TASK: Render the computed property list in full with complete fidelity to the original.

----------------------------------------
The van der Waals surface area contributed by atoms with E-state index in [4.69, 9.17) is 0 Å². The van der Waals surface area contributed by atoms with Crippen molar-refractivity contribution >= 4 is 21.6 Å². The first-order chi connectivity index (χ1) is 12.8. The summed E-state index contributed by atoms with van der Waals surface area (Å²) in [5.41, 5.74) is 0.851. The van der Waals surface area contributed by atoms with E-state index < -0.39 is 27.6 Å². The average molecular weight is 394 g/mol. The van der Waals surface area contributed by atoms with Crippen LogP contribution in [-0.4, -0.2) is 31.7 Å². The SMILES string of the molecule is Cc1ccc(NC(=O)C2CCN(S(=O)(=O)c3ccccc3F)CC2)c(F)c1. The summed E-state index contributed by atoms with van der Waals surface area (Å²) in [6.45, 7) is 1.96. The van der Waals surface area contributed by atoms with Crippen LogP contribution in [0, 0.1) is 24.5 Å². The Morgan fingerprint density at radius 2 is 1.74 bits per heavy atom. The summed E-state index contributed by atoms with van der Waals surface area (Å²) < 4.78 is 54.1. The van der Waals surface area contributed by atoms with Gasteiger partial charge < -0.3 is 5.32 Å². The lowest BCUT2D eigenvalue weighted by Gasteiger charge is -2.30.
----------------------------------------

The van der Waals surface area contributed by atoms with E-state index in [4.69, 9.17) is 0 Å². The van der Waals surface area contributed by atoms with Crippen molar-refractivity contribution >= 4 is 21.6 Å². The first-order chi connectivity index (χ1) is 12.8. The summed E-state index contributed by atoms with van der Waals surface area (Å²) in [5.41, 5.74) is 0.851. The van der Waals surface area contributed by atoms with E-state index < -0.39 is 27.6 Å². The average molecular weight is 394 g/mol. The van der Waals surface area contributed by atoms with Crippen LogP contribution in [-0.4, -0.2) is 31.7 Å². The SMILES string of the molecule is Cc1ccc(NC(=O)C2CCN(S(=O)(=O)c3ccccc3F)CC2)c(F)c1. The summed E-state index contributed by atoms with van der Waals surface area (Å²) in [6.45, 7) is 1.96. The van der Waals surface area contributed by atoms with Crippen LogP contribution in [0, 0.1) is 24.5 Å². The Morgan fingerprint density at radius 2 is 1.74 bits per heavy atom. The summed E-state index contributed by atoms with van der Waals surface area (Å²) < 4.78 is 54.1. The van der Waals surface area contributed by atoms with Gasteiger partial charge < -0.3 is 5.32 Å². The lowest BCUT2D eigenvalue weighted by Gasteiger charge is -2.30.